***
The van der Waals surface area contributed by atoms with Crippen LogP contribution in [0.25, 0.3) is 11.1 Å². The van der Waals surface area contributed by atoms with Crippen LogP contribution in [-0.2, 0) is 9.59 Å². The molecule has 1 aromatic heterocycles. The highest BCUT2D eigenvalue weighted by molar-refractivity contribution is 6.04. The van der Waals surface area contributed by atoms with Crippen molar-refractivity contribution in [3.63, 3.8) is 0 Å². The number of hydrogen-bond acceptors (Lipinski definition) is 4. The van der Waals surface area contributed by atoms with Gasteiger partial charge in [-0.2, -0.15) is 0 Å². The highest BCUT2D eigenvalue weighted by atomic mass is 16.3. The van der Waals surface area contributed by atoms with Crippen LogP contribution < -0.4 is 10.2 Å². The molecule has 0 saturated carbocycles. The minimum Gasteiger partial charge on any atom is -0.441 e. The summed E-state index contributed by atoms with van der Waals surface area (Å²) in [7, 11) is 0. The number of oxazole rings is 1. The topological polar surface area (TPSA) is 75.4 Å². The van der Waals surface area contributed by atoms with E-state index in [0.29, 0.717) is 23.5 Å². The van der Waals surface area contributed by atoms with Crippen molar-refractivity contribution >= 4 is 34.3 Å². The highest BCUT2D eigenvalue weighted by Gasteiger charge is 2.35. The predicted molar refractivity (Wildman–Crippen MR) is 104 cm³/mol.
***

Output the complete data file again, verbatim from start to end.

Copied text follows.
The van der Waals surface area contributed by atoms with Crippen LogP contribution in [0.25, 0.3) is 11.1 Å². The van der Waals surface area contributed by atoms with Crippen LogP contribution in [-0.2, 0) is 9.59 Å². The molecule has 1 aromatic heterocycles. The highest BCUT2D eigenvalue weighted by molar-refractivity contribution is 6.04. The van der Waals surface area contributed by atoms with Crippen molar-refractivity contribution in [3.63, 3.8) is 0 Å². The number of hydrogen-bond acceptors (Lipinski definition) is 4. The van der Waals surface area contributed by atoms with Gasteiger partial charge in [-0.2, -0.15) is 0 Å². The highest BCUT2D eigenvalue weighted by atomic mass is 16.3. The van der Waals surface area contributed by atoms with Crippen LogP contribution < -0.4 is 10.2 Å². The molecule has 0 saturated carbocycles. The minimum Gasteiger partial charge on any atom is -0.441 e. The summed E-state index contributed by atoms with van der Waals surface area (Å²) in [7, 11) is 0. The number of oxazole rings is 1. The topological polar surface area (TPSA) is 75.4 Å². The van der Waals surface area contributed by atoms with E-state index in [0.29, 0.717) is 23.5 Å². The van der Waals surface area contributed by atoms with Crippen molar-refractivity contribution >= 4 is 34.3 Å². The highest BCUT2D eigenvalue weighted by Gasteiger charge is 2.35. The predicted molar refractivity (Wildman–Crippen MR) is 104 cm³/mol.